Our personal failures provide a unique opportunity, I suppose. Don’t our collective failures provide the same sort of opportunity?

Months ago, our country found itself drunk on self-importance and self-interest, on single-issue politics, on reactionary rage. So many put aside their civil scruples (81% of evangelical Christians, in fact), closed their moral compasses and voted for a new sort of mix-it-up, social media, reality television, kingpin president. Drunk on his promises, they excused his past failures–misogynism, xenophobia, jingoism, a history of racism–failures from which he never learned. And so, as President of the United States (an office deserving of dignity), Donald Trump continues to repeat the brash mistakes of his past. Yesterday, he engaged in the petty slander he’s come to be known for, attacking the appearance of yet another female cable news anchor.

There can be no denying it–President Trump is drunk on vengeance and rage. Vengeance and rage are coming from his Twitter stream, from his ears, from his eyes, from his wherever. These demons have blinded him to his failures, have kept him from the emotional and moral maturity expected of a president. You can mark my word; this will be his undoing.

Our collective failure as people of faith, our inability to see past our own self-interest for the good of our country has led to the sorts of indignities we see coming from the White House. And though we cannot make the President of the United States sober up, though we cannot make him learn from his own mistakes, we can tend to our own sobriety. We can confess the drunkenness that resulted in him becoming the Chief Executive.

Failures are an opportunity to recollect, to refine, to course correct. If this is true–and I think it is–our country has not seen a more opportune time to recollect, refine, and course-correct in my lifetime. Our failure is our drunkenness. It’s time to sober up.

***BECOME A PATRON***

Do you like the content here or in my Tiny Letter? Then I’d like to invite you to join my Patreon community. What is Patreon? It’s a way for you, the reader, to become a patron, a person supporting the arts (my art to be precise), and receive behind the scenes content in return. Visit my Patreon page for more information. And, if you enjoy this website and haven’t yet signed up for the bi-monthly Tiny Letter newsletter, feel free to sign up below.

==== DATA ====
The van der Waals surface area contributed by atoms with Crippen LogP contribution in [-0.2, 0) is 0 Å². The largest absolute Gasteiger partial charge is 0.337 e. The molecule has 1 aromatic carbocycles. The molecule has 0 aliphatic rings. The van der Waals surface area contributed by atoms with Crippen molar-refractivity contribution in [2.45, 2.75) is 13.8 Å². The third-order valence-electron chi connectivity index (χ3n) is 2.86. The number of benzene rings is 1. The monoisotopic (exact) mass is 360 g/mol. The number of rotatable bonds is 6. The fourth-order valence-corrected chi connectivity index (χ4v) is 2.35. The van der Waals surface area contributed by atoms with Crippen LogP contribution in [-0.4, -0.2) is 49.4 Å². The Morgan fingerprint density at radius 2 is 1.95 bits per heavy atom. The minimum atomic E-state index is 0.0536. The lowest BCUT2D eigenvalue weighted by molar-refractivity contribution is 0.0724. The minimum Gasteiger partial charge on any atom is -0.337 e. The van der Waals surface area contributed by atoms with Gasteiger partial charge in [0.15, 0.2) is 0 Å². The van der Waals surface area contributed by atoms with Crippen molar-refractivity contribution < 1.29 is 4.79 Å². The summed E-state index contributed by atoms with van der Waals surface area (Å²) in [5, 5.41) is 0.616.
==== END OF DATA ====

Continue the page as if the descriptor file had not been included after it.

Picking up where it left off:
powered by TinyLetter

 

Photo by Michael Vaden; licensed under Creative Commons via Flickr.

Want to receive my updates in your inbox? Click here. Also, follow along on Twitter and Facebook.

The Disciple of Failure

The photograph header for this series on failure includes an icon I keep in my planner. It’s an icon of Thomas, the doubter of doubters, with his too-long fingers stuck in the side-wound of Christ.

“I won’t believe,” he said, “unless I feel the wounds.”

Faith? Nah. Give me the evidence, man.

Christ gave him that evidence; he appeared in the upper room and invited Failing-Faithed Thomas to touch his sticky wounds. Thomas’ did, and his response was simple and faithful–“My Lord and my God.” It was a moment of fresh faith that sprung from the recognition of his failure, his doubt. The failure of his faith served as a sort of floor, a foundation for the construction of something more sturdy.

Thomas’ failure was recorded in great detail in the Gospel of John and has survived these 2,000 years. (Thomas (or John, rather) showed us his work.) But the restoration that sprung from that failure was recorded, too. What’s more, church history teaches us that Thomas was, perhaps, the first missionary to the East, that he died his own martyr’s death for the faith. Could there be a more successful act of faith than dying a martyr’s death?

I keep the icon of Doubting Thomas in my journal as a reminder of sorts. I take it out from time to time, look at the kneeling, placid-faced man recollecting his faith, and I remember the lesson of his life. Failure is not fatal if you have the courage to see it for what it is–an opportunity for restoration.